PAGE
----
allegations of torture “…Colvin was not the only potential witness: 22 public servants were subpoenaed by the MPCC. However, after the Department of Justice lawyers sent letters to them, all except Colvin declined to testify. Colvin’s lawyer Lori Bokenfohr asserts that these letters were threatening in tone and designed to deter the recipients from testifying. Colvin’s allegations were explosive because senior members of the Conservative government including Defence Minister Peter MacKay and Prime Minister Harper have repeatedly denied any knowledge of warnings about the risk of prisoners being tortured. Opposition MPs claim that there has been a cover-up. Colvin’s assertions have been in the public domain since his 16-page affidavit was unsealed on October 14, 2009. A result of these revelations, a Commons committee was created to look into the allegations of torture. Colvin was subpoenaed and testfied to the committee on November 18. He described his experience of repeatedly warning senior officials about the risk of torture. He was told to stop putting his assertions in writing and in some cases his reports were censored. He also named several senior people who had received his reports and knew about his allegations…” (The Richard Colvin Case)

Richard Colvin is a Canadian diplomat who gained public attention as a witness in the Canadian Afghan detainee issue. He appeared before the Special Committee on the Canadian Mission in Afghanistan in late 2009 where he discussed a signed affidavit alleging that Afghan detainees turned over to Afghanistan prisons by Canadian soldiers were tortured. The events surrounding this issue, and the Conservative government’s response to his testimony, were, according to many Members of Parliament, closely related to the widespread anti-prorogation protests…On December 30, 2009 Prime Minister Stephen Harper sought his second prorogation, which, according to his spokesperson, was to consult with Canadians about the economy. However, “…the move triggered immediate condemnation from opposition MPs who labelled the Conservative government’s move an ‘almost despotic’ attempt to muzzle parliamentarians amid controversy over the Afghan detainees affair.” This triggered a protest of thousands of citizens (Wikepedia).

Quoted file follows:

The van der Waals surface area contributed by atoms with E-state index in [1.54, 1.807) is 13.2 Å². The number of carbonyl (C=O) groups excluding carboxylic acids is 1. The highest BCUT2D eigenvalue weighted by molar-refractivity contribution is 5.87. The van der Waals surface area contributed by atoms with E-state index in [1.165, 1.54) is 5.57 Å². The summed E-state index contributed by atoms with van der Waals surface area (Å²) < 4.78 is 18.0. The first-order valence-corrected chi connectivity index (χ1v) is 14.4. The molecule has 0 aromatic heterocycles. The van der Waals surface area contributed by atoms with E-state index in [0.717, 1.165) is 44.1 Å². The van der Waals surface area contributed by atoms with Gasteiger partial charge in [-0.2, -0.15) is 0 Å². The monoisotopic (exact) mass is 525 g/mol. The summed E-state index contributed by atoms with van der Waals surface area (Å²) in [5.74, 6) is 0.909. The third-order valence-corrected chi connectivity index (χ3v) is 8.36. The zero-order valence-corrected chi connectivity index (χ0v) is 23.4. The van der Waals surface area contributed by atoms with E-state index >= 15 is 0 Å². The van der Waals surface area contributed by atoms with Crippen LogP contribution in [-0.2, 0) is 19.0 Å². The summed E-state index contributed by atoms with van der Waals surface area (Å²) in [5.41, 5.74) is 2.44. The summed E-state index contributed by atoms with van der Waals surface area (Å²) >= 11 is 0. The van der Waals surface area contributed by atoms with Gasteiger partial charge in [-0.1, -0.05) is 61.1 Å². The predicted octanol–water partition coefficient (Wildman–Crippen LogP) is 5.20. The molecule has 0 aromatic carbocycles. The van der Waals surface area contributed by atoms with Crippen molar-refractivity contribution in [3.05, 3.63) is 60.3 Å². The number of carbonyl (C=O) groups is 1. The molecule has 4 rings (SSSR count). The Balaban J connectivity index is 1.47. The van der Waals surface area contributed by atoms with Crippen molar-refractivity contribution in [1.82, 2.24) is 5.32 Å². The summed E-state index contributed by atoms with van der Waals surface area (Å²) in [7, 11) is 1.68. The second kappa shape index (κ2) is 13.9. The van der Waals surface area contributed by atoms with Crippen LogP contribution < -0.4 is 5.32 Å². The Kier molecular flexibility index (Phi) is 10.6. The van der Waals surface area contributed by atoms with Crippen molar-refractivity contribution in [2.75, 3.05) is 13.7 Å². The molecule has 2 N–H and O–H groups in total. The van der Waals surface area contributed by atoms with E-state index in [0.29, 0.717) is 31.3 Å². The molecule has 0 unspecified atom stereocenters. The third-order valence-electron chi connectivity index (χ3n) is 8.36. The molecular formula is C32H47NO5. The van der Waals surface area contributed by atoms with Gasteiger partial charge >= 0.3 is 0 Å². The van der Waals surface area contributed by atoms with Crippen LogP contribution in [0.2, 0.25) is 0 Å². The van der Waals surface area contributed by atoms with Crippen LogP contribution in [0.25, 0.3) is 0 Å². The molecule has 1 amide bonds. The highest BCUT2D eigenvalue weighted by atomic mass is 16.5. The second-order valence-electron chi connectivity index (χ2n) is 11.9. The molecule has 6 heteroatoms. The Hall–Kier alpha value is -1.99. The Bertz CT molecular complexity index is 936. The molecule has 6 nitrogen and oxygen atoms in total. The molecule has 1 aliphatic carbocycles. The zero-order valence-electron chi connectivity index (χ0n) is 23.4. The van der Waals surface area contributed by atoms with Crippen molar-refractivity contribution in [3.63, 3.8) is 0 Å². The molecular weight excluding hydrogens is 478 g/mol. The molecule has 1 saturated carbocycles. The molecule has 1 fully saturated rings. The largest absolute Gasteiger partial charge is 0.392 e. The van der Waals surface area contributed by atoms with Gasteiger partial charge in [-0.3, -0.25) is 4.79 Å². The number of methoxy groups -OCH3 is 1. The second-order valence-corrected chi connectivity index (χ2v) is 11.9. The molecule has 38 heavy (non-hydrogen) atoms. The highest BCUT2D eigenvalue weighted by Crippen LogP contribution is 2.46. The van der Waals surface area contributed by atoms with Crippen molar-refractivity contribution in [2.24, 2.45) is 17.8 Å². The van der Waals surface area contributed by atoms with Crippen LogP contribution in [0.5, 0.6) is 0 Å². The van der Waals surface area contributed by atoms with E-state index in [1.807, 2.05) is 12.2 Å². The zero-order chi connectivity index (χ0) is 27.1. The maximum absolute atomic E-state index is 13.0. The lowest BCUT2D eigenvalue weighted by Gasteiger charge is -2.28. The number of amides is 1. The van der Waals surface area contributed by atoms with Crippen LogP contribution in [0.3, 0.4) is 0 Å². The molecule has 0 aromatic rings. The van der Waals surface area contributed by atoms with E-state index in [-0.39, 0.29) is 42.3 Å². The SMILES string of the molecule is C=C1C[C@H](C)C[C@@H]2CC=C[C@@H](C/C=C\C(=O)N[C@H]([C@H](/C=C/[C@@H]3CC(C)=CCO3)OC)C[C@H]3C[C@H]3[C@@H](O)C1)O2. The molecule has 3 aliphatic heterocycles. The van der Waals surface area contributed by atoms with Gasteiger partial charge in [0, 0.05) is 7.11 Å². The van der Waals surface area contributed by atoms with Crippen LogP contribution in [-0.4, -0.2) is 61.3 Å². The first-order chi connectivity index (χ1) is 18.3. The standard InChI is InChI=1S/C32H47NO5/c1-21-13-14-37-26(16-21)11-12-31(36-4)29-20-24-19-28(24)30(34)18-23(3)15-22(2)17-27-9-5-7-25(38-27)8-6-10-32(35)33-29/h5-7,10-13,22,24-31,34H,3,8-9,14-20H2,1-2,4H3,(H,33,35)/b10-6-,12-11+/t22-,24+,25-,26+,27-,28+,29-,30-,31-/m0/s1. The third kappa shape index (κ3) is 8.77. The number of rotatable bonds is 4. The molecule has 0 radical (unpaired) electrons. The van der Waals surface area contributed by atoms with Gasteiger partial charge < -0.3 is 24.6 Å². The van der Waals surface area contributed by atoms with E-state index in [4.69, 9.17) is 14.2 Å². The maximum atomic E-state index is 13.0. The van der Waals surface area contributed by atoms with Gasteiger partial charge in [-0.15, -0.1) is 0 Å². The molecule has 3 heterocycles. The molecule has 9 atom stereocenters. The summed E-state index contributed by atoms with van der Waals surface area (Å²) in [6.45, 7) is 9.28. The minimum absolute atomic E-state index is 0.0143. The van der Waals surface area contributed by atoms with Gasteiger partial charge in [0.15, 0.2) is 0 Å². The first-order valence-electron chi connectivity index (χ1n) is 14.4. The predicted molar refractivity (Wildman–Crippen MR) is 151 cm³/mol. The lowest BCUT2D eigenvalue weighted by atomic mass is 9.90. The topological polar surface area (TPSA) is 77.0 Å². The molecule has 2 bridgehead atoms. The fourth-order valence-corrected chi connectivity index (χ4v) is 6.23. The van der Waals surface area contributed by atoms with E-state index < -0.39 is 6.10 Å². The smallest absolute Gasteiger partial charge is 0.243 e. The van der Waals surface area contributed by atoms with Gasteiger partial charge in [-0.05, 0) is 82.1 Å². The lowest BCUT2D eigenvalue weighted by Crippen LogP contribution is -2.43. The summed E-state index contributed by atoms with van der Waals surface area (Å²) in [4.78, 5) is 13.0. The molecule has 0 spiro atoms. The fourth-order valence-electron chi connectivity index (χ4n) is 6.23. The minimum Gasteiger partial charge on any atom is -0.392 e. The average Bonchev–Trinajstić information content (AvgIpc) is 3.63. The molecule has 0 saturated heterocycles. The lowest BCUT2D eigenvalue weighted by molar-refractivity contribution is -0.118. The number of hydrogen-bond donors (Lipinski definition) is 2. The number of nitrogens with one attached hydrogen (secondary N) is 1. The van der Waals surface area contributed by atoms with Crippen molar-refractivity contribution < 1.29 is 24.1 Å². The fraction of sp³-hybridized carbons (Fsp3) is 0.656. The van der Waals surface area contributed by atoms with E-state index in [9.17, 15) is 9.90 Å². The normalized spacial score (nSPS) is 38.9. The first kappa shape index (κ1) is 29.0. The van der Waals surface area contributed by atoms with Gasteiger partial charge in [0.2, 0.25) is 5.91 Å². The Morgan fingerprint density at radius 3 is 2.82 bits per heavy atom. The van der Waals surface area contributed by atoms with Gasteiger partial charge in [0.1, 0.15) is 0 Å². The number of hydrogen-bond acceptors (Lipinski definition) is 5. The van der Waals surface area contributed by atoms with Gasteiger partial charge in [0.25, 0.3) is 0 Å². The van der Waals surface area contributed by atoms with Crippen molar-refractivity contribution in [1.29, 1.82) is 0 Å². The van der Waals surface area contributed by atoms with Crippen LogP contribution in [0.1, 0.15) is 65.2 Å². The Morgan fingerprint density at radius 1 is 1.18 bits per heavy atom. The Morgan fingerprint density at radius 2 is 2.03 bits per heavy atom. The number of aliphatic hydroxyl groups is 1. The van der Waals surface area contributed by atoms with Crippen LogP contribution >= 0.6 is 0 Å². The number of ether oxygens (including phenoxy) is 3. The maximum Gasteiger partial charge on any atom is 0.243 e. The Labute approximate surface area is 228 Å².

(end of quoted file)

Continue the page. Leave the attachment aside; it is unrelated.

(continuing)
RELATED READING:
Richard Colvin’s catch-22
A who’s who of officials named in Richard Colvin’s testimony
Government trying to muzzle diplomat: lawyer
Colvin groomed in hot-spots around the world
Meanwhile, at the Federal Court
Afghan abuse was very real
Richard Colvin’s testimony (Audio)
Richard Colvin blackballed? (Video)
Richard Colvin: CTV Interviews FAIR (Video)